Unjustly denied adequate medical care

Thank you for the article “Healthcare in prison: ’Nonexistent’” (July, Community Word) about the lack of healthcare Cleve Heidelberg and I received in prison. We were both wrongly convicted and both of us were released following reviews of our cases. But during the decades we were in prison, we received inadequate healthcare that resulted in chronic health problems. While I think the comments by the Prison Policy Initiative are of value, it’s a little misleading to feel full transparency and communication are needed for independent researchers to assess whether a policy calling for adequate healthcare is enforced or not. Just look at the millions of grievances that have been filed throughout the years and the massive number of lawsuits regarding this matter. That should be enough to conclude there is a problem with the prison healthcare system.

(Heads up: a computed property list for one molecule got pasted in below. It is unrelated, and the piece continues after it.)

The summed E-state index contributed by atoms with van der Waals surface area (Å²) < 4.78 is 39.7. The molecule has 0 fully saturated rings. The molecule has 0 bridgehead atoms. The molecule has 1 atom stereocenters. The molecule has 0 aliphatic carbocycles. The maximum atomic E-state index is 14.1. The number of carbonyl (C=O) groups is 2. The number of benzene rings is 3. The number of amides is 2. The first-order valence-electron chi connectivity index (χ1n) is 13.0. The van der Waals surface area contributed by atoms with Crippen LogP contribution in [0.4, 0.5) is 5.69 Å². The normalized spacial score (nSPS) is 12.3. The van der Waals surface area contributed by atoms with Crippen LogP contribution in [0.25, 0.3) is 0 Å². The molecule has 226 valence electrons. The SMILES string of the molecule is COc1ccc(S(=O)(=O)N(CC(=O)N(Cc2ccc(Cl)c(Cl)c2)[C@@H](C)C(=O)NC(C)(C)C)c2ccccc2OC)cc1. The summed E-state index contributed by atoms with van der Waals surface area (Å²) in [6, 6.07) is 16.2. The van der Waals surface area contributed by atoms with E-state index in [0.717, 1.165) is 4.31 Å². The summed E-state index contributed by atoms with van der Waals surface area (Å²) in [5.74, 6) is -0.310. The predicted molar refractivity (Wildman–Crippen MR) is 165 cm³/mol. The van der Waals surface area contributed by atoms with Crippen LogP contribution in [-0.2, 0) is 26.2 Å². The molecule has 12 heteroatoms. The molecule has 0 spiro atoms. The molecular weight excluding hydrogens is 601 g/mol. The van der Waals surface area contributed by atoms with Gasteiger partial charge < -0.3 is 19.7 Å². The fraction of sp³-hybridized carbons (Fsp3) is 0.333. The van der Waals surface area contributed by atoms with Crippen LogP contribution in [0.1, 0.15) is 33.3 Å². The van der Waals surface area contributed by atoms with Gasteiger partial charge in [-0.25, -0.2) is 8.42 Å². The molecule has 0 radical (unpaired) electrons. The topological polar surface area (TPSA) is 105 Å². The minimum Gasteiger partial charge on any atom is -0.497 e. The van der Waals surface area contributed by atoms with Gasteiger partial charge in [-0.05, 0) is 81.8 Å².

Alstory Simon, Cleveland

Should taxpayers be forced to pay for runoff problems from poor planning and development?

That gully in Forest Park (July, Community Word, “Deep canyon from ‘upstream’ development”) is another example of the depredations that occur on watersheds along the Illinois River resulting from runoff from development, or occurring naturally due to changes in the surrounding landscape. Mike Miller makes some very important points in order to promote stabilization and protect soil. A lot of work has to be done with plantings and other techniques to help restore the water-holding capacity of this remarkable ecosystem. The Peoria Park District is on the right track, but it’s a huge challenge.

Dale Goodner, Algoma, Wis.

Leunig’s museum piece amazing

The Peoria Riverfront Museum’s display “Illuminations, Light in Art,” is fascinating, with explanations of how light works, then a lovely room of light in art.

The volcano piece by Doug and Eileen Leunig is one of the most interesting pieces in the exhibit. They use light in a work of art to show a volcano’s eruption. Amazing.

My 15-year-old granddaughter and I enjoyed both the science and art of the display. Don’t miss it.

Elaine Hopkins, Peoria

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